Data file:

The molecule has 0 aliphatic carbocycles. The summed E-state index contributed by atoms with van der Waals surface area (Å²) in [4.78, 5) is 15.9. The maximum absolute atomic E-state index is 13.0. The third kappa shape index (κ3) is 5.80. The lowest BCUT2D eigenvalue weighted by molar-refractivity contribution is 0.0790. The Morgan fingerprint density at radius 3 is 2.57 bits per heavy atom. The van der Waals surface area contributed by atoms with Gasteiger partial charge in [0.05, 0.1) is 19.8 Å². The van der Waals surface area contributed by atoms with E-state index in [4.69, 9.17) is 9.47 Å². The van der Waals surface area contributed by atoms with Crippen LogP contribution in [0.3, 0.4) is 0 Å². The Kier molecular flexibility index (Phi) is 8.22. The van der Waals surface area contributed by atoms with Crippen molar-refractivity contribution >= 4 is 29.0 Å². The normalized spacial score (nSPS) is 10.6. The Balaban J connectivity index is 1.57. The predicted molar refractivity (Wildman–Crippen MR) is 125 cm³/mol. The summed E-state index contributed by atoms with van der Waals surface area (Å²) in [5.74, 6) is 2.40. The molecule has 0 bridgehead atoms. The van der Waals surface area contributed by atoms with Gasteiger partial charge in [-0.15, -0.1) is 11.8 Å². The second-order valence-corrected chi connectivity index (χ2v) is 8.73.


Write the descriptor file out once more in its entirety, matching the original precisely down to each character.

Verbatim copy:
The molecule has 0 aliphatic carbocycles. The summed E-state index contributed by atoms with van der Waals surface area (Å²) in [4.78, 5) is 15.9. The maximum absolute atomic E-state index is 13.0. The third kappa shape index (κ3) is 5.80. The lowest BCUT2D eigenvalue weighted by molar-refractivity contribution is 0.0790. The Morgan fingerprint density at radius 3 is 2.57 bits per heavy atom. The van der Waals surface area contributed by atoms with Gasteiger partial charge in [0.05, 0.1) is 19.8 Å². The van der Waals surface area contributed by atoms with E-state index in [4.69, 9.17) is 9.47 Å². The van der Waals surface area contributed by atoms with Crippen LogP contribution in [0.3, 0.4) is 0 Å². The Kier molecular flexibility index (Phi) is 8.22. The van der Waals surface area contributed by atoms with Crippen molar-refractivity contribution >= 4 is 29.0 Å². The normalized spacial score (nSPS) is 10.6. The Balaban J connectivity index is 1.57. The predicted molar refractivity (Wildman–Crippen MR) is 125 cm³/mol. The summed E-state index contributed by atoms with van der Waals surface area (Å²) in [5.74, 6) is 2.40. The molecule has 0 bridgehead atoms. The van der Waals surface area contributed by atoms with Gasteiger partial charge in [-0.15, -0.1) is 11.8 Å². The second-order valence-corrected chi connectivity index (χ2v) is 8.73.